The simple solution to covering up that dated brick was to paint it white. I know this is a controversial move, but I have to say I love the look of painted brick, especially in a chic matte white or black. I also removed the brass/glass fireplace door (which is shockingly easy to remove FYI – I did it myself and was only moderately filthy when I was done!) and styled the fireplace with some logs I got which will literally never get burned because my parents never ever want a messy fire again after living in a fire stove-heated house in Yosemite for 30 years. This is why I’m such a baby about being cold now, I was literally raised in a freezing house heated by a fireplace and I think being freezing cold for 18 years is enough, k? Normal parents will be like “PUT ON A SWEATER” to their kids if they whine about being cold. In our house, it was like “WHY AREN’T YOU WEARING A PUFFY JACKET???” Anyone who has ever tried to keep their house warm with a fire knows it makes the biggest mess ever so I totally don’t blame my parents at all for never wanting to have a fire ever again, even though sometimes during the holidays we beg for a fire and feel like The Little Match Girl when they say no. In related news, their house is still freezing. I think they’re just not used to being comfortable inside so the idea that they could just turn up the thermostat and not see their breath is too much for them to handle.
One of the first improvements my parents made to their house was replacing the gross carpet (which was literally everywhere throughout the house) with solid hardwood maple flooring. This immediately brightened up their house and made it feel a lot cleaner. Initially, I wasn’t fully on board with this flooring selection because my dad wanted a really traditional vibe and this color looks inherently Scandinavian/modern to me. But once it was installed, I loved how pretty and luminous it was and it added to the home’s beautiful style ambiguity.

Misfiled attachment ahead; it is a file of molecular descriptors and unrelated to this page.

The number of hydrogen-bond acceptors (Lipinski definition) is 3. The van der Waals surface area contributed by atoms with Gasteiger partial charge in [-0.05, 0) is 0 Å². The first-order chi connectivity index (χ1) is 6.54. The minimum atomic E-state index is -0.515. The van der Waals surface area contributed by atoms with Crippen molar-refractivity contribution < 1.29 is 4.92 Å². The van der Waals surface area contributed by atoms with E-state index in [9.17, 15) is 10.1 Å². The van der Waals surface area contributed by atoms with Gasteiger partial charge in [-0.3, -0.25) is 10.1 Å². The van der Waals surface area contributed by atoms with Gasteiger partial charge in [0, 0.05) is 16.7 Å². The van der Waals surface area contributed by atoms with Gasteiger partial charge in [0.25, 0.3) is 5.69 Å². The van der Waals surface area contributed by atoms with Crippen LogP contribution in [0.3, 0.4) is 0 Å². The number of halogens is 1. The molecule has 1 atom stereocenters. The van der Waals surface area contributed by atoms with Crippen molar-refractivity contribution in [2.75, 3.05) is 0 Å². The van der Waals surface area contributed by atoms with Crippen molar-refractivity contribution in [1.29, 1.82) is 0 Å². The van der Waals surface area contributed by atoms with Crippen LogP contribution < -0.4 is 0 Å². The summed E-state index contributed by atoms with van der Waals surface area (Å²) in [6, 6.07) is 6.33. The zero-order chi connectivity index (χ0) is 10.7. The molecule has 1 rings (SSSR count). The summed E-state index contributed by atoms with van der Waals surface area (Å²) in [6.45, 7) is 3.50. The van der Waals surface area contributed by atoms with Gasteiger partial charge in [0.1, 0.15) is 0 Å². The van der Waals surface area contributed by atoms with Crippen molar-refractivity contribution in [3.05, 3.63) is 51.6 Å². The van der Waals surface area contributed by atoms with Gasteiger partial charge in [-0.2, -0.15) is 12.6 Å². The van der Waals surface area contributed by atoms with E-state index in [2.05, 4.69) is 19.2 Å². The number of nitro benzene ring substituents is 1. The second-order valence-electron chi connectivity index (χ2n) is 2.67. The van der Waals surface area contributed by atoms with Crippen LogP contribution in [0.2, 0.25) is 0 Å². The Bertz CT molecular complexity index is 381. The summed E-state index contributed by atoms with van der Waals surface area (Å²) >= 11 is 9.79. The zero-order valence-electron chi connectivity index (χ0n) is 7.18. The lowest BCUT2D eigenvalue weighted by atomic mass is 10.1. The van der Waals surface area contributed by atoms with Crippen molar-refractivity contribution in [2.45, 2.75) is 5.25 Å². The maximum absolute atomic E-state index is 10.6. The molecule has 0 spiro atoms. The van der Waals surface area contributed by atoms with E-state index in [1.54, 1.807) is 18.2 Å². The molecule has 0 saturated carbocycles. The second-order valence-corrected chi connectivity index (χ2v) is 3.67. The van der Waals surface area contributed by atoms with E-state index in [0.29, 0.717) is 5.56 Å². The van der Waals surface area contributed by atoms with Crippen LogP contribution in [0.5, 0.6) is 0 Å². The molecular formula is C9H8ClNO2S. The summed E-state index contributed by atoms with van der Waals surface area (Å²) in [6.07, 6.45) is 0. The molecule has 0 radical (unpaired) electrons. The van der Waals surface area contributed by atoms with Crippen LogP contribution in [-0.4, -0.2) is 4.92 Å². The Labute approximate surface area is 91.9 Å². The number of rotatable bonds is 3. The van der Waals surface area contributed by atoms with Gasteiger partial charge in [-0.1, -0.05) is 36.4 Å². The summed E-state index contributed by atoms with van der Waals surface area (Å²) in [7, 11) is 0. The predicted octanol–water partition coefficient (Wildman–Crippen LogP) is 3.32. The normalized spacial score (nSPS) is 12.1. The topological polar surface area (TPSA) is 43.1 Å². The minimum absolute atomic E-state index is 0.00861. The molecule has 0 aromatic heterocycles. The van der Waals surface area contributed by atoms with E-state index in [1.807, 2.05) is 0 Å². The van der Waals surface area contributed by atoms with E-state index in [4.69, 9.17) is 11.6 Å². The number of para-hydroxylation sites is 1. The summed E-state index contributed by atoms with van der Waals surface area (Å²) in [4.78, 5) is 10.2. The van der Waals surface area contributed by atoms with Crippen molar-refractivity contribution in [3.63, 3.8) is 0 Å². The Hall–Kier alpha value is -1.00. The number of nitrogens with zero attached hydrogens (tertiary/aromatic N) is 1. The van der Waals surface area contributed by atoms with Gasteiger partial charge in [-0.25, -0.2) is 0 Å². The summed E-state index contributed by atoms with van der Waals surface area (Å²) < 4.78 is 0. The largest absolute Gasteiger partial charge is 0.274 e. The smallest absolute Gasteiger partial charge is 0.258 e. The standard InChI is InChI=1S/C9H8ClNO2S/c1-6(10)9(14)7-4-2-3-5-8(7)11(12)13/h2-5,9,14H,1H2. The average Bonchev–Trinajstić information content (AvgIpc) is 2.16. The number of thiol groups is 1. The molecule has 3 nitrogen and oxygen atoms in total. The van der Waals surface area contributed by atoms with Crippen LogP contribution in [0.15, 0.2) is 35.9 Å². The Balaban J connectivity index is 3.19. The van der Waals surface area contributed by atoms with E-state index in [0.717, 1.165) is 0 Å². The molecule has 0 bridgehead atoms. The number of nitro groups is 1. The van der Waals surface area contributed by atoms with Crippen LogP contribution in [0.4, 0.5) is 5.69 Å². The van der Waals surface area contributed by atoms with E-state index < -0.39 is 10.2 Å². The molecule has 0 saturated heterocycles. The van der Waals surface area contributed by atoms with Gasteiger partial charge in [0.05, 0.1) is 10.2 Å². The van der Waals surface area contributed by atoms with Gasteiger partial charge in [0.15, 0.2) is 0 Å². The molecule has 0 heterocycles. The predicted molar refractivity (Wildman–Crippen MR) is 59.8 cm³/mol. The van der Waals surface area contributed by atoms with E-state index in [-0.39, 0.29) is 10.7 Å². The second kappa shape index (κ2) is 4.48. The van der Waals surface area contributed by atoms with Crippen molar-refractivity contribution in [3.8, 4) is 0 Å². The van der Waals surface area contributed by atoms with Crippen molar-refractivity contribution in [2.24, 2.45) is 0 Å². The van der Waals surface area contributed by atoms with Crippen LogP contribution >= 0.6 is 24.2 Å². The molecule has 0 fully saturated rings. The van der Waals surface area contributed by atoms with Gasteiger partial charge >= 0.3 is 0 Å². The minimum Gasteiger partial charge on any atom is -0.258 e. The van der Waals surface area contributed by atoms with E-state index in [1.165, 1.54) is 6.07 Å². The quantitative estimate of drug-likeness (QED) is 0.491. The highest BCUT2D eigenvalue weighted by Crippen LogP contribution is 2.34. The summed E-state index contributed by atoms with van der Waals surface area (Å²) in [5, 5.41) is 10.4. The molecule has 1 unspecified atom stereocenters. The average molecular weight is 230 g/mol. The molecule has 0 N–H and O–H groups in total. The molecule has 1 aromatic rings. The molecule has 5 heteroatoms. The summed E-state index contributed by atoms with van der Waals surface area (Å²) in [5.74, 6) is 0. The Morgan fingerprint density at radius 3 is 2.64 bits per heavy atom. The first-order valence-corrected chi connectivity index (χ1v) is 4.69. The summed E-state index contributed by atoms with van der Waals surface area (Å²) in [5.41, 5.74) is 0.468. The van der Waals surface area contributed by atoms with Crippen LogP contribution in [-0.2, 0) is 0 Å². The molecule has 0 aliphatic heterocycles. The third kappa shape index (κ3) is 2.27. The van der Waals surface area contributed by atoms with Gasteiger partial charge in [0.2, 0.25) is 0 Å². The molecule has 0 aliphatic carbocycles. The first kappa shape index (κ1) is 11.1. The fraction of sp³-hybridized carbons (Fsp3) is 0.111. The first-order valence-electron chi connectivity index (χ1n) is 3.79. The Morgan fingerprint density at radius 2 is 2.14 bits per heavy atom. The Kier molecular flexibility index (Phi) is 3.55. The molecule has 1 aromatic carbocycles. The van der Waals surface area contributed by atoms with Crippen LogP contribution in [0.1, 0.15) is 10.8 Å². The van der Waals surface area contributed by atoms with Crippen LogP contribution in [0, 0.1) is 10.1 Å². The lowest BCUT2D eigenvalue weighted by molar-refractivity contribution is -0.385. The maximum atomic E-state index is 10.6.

This vase weighs like 4,000 pounds and Ormomdo’s friend made it. Her name is Susanne and she doesn’t have an online shop but I feel like I need to make her make one because most of the pottery in my parents’ house comes from her and I’m always getting questions about it. Another artist I’m obsessed with named makes similar pieces which are more readily available, but cost like forty thousand million dollars (and are worth every penny).